Can nature-based alternatives to seawalls keep the waves at bay?

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Areas across the United States facing a greater risk of flooding due to extreme weather and sea level rise are turning to a strong solution: building a wall.

Related: Seawalls ease property owners’ fears of erosion – but not their neighbours

In Miami, a 20-foot seawall has been proposed. In Charleston, South Carolina, a $1.1 billion plan to build a seawall around the city center is awaiting sign-off from Congress. And in New York City, a 2.5-mile seawall under construction along the coast of lower Manhattan is expected to be completed by 2026.

Seawalls have long been used to protect people and property from coastal flooding.

But by solving one problem in one place, these concrete slabs could cause a myriad of problems elsewhere: researchers warn that seawalls could amplify waves at neighboring beaches and destroy nearby ecosystems. As a result, rather than representing a sure way to achieve flood resilience, these structures may actually open the door to greater climate vulnerability.

But more and more places are using nature-based solutions to protect against floods and storm surges.

“Sea level rise is inevitable,” said Danielle Bissett, director of restoration for the Billion Oyster Project. “We need to allow the shoreline to adapt and be resilient instead of putting up seawalls, which are obstructive.”

In a kayak, Louiza Wise, left, an ecological engineer, and Tyler McCormack, right, a graduate student, work to tie down the

In a kayak, Louiza Wise, left, and Tyler McCormack work to tie down the “Emerald Tutu,” a floating marshland being deployed in East Boston. Photo: Boston Globe/Getty Images

The nonprofit hopes to restore 1 billion oysters to New York Harbor by 2035, in an effort to improve the area’s resilience to flooding.

The organization is also working with Living Breakwater, a nature-based green infrastructure in the works along the coast of Staten Island, to cultivate the region’s shellfish habitat. This $107 million effort to mitigate storm surges through living barriers has installed two breakwaters — a series of rock piles that blunt the waves — off the borough’s coast. A total of eight breakwaters are planned.

“We can’t build one-sided infrastructure anymore,” said Pippa Brashear, project manager for Living Breakwaters. The structure consisting of granite rocks and eco-concrete, together with the biological activity that will attach to and grow out of these structures are meant to work together. “We’re creating something that’s not just a structure that knocks down waves, it’s a structure that supports life,” Brashear said.

Staten Island had experienced at least a foot of erosion a year since the 1970s. “By restoring the reef and the marine life that we’re already seeing moving back into the area, the breakwater not only protects against further erosion, it also dampens the waves,” said Katie Brennan, executive director of the Governor’s Office of Storm Recovery.


Further north, researchers in Boston are experimenting with other alternative routes to rigid infrastructure. “Emerald Tutu”, a system of interwoven floating mats with growing vegetation is being developed to protect urban coastlines from sea level rise and storms.

“We’re not creating a solid barrier, but we’re using a network of these small devices around the coast to achieve wave energy dispersion,” said Julia Hopkins, assistant professor of civil and environmental engineering at Northeastern University.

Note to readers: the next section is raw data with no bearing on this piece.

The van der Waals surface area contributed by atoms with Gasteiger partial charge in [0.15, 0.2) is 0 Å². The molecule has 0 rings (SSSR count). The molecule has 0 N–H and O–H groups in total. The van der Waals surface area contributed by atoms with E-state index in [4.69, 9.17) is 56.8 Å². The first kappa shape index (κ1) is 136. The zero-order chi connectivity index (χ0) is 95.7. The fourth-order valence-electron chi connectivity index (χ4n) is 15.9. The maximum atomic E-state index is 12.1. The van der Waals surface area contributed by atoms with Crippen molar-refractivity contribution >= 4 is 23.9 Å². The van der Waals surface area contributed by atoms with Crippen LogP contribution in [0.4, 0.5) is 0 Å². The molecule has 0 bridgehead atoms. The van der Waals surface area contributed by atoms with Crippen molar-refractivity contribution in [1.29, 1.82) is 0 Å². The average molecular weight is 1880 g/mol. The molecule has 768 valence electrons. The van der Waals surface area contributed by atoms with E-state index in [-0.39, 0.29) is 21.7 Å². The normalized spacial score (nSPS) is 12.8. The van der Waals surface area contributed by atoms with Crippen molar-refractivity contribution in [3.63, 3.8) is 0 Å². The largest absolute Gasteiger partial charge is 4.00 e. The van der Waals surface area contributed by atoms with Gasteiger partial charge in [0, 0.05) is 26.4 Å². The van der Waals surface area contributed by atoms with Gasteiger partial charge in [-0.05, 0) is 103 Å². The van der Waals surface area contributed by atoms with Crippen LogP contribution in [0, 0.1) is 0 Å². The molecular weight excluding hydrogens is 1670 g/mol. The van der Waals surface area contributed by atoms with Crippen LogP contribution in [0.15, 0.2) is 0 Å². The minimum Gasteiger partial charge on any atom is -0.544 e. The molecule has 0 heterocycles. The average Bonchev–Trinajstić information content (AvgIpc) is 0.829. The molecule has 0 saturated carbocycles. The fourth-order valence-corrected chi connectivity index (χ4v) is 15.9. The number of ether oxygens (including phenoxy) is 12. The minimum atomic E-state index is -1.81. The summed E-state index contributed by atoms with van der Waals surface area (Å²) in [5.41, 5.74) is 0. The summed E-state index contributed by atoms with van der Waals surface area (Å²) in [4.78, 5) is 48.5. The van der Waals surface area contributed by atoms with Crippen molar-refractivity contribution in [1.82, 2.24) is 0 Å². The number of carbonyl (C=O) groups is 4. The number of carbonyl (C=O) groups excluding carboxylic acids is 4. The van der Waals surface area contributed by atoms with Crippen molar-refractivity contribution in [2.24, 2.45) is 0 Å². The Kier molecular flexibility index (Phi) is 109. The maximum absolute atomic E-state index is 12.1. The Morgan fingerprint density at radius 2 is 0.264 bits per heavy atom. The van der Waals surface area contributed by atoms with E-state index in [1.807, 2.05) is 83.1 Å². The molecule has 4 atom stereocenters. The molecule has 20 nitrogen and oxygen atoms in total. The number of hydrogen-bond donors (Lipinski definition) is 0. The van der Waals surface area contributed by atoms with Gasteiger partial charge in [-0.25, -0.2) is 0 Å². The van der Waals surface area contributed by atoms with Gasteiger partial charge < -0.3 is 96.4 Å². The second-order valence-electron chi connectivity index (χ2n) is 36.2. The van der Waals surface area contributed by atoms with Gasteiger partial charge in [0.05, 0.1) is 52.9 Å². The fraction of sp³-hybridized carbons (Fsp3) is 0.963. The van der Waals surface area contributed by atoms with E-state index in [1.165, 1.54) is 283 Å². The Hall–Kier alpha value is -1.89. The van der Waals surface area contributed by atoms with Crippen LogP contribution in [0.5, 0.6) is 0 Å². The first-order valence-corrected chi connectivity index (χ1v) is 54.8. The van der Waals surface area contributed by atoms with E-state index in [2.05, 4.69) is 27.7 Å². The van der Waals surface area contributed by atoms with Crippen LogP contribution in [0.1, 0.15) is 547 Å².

The first ever American seawall was constructed by the Army Corps of Engineers in 1901 on Jamestown Island in Virginia. Since then, the agency developed its own guidelines, regulations and standards for building hundreds of seawalls along the US coastline. But with the nature-based solutions to storm surges, there is no similar blueprint.

“We need to look beyond traditional civil engineering,” Hopkins said. “We are entering a climate era that is unknown, and we need solutions that are flexible.”

Such solutions vary from coast to coast. In the Chesapeake Bay, for example, mangrove restoration is underway. These trees can provide shelter for marine life and slow down the waves. In Florida, marshes and wetlands play a key role in reducing storm surges. And in California, coastal dunes formed when wet sand washes ashore can become obstacles to the wind that carries the bulk of storm damage.

“Swamps and mangroves and other coastal vegetation do a really good job of preventing erosion and trapping sediment so you don’t erode the edge,” said Chela Zabin, a marine ecologist at the Smithsonian Environmental Research Center who works on oyster reef restoration. on the Living Shoreline project, which stretches along the San Francisco Bay.

Whenever a wave hits something that has some kind of texture and ridges, it causes turbulence, which takes out wave energy and allows fine particles to settle out. “So you get both wave protection and also sediment build-up,” says Zabin.

But not all places are well prepared for a soft defense against flooding. In San Francisco, for example, the downtown is so developed that its natural barriers have eroded over time, and a hard concrete barrier may be needed to protect it.

“You have this highly urbanized area right up against the water and a functioning waterfront, there aren’t many options other than a sea wall or a bulkhead,” says Zabin.

With increasing sea level rise, coastal erosion and ecosystem damage, living shorelines and nature-based approaches are now appearing in various forms across the country.

“I would say that what everyone should strive for is to work equally with nature, not against it, because nature always wins,” Bissett said.

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